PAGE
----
Tuesday, May 19, 2020

Ye Penn Pen

You might have thought there was something wrong with me, since I’ve been blogging again for almost two months and I haven’t even mentioned the Rex Manufacturing Company yet.  Allow me to reassure you that all is well:

All three of these pencils are marked “Ye Wm Penn” on the clips:

And yes, all three were manufactured by the Rex Manufacturing Company of Providence, Rhode Island, which produced pens and pencils for a wide variety of other pen companies, including John Holland, Pick, National Pen Products (including store brands Webster, Gold Bond and Gold Medal) and probably a dozen more – it’s been a longtime obsession of mine, piecing together the history and trajectory of the biggest pen and pencil company you never heard of!

Two of these three pencils appeared in my last article on this brand – the black one with the unusual faceted barrel has come my way at some point along the line in the last year or two.  The red one has a one piece tip, and bears the earlier McNary patent date of February 19, 1924:

The two black ones both have the two-piece tip associated with later versions of the pencil, and both are  marked August 4, 1925.

This is one of the four patent dates which are frequently stamped on these pencils at their zenith - I call them the “four horsemen” patents for a bit of dramatic flair, and the full rundown of all four can be found in The Leadhead’s Pencil Blog Volume 2, page 103.

Interestingly, the patent date on these two pencils is for the way the top half of the pencil is put together, not for that two-stage tip you see here.  That was covered by the second of the four horsemen, patent number 1,563,217 issued on November 24, 1925 to Arthur E. Moore:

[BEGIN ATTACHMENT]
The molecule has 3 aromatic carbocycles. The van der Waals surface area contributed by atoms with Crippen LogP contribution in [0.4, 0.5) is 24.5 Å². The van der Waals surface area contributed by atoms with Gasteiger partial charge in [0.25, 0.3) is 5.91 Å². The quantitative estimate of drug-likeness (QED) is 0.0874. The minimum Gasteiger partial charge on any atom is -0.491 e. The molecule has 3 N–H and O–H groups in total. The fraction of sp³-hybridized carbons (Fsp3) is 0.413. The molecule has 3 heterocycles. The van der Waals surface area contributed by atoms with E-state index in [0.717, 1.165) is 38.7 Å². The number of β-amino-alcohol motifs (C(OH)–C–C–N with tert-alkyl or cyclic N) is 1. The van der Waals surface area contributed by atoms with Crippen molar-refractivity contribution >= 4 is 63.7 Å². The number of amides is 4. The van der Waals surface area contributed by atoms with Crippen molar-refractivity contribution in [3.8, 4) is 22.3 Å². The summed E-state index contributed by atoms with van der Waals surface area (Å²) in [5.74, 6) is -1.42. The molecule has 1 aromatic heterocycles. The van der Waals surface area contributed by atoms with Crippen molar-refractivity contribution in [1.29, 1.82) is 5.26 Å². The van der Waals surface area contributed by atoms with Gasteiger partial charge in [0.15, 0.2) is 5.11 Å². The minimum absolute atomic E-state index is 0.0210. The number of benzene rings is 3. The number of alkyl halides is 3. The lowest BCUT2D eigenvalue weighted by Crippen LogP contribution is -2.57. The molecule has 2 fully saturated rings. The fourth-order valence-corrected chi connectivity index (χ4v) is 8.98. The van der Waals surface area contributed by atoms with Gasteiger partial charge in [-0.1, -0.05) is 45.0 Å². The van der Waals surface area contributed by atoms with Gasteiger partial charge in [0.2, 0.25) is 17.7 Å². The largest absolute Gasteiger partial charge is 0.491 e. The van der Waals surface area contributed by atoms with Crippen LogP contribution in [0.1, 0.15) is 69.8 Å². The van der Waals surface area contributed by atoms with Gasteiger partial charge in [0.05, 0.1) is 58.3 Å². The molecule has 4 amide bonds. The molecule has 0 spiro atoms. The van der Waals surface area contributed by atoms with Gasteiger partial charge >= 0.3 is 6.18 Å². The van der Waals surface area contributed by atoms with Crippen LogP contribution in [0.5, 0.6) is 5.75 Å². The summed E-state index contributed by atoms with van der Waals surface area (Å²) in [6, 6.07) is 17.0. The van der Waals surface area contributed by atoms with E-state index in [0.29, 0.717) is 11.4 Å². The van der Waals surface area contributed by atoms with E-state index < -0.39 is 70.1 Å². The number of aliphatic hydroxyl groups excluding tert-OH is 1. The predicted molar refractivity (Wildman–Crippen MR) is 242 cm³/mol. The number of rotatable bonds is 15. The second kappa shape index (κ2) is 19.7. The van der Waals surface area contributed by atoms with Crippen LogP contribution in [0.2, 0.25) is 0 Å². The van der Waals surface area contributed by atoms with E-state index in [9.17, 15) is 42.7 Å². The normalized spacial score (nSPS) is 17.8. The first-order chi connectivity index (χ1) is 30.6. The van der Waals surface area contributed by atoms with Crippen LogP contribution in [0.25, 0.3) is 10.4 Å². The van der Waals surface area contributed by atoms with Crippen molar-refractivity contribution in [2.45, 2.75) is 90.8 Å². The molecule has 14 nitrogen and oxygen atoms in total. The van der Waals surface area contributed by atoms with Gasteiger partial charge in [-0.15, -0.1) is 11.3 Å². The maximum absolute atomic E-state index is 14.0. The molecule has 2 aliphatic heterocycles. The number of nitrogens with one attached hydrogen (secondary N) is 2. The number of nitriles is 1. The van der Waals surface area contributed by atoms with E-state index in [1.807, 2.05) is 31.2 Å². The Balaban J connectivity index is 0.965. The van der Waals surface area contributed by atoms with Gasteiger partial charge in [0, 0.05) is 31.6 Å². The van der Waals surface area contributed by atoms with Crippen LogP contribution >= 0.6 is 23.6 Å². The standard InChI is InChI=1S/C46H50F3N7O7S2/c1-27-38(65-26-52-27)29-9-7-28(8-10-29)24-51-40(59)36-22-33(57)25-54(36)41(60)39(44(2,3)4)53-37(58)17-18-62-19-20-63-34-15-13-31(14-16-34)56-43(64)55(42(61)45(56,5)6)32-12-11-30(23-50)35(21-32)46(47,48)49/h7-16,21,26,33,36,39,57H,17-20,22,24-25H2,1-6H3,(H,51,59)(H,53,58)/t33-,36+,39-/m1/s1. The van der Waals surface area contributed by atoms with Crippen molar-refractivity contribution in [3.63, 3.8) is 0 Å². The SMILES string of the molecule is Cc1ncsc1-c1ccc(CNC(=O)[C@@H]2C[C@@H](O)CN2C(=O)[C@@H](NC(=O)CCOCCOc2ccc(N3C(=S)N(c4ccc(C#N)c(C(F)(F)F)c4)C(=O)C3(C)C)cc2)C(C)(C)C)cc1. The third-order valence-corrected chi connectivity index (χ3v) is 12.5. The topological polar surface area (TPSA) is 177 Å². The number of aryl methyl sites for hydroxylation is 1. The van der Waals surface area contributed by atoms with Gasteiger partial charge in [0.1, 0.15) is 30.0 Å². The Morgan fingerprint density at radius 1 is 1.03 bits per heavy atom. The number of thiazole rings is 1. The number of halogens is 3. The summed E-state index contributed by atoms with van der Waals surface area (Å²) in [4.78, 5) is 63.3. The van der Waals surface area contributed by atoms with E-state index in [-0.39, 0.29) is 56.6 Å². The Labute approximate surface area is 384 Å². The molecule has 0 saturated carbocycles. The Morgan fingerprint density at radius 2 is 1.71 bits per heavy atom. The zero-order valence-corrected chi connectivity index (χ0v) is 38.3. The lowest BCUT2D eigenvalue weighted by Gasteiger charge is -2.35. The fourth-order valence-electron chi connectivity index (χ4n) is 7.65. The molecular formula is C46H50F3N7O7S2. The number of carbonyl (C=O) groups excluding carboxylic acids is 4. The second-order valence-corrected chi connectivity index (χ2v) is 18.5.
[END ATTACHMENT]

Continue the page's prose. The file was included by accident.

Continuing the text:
What intrigues me most about these pencils is the name, “Ye Wm Penn.”  It was the only trade name under which Rex marketed its products on its own account, and the challenges I encountered tracking down the trademark inspired me to write American Writing Instrument Trademarks 1870-1953:

See https://leadheadpencils.blogspot.com/2017/08/the-reason-i-wrote-trademark-book.html for that story – in the end, the trademark registration certificate turned up but didn’t really give me any new information I didn’t already know from previous research.

For new information, I needed to buy a pen . . . a Penn pen, in fact:

Like the pencils, it has the same trademark on the clip:

There’s no nib in the pen to show you, but that bit on the barrel gives me just a little more to go on:

“Ye William Penn Company / Providence, R.I.”  The trademark registration certificate indicates that “Ye Wm Penn” was used on pens as well as pencils, but I was never sure specifically under what name they might have been marketed.

Unfortunately, that extra clue didn’t yield anything else.  There’s no mention in newspapers or anywhere else of a “Ye William Penn Company.”  But fortunately, the dates on which printed materials enter the public domain is up to 1924; next year, 1925 materials will be available – that’s the year in which the trademark registration indicates Rex started using “Ye Wm. Penn” in commerce. 

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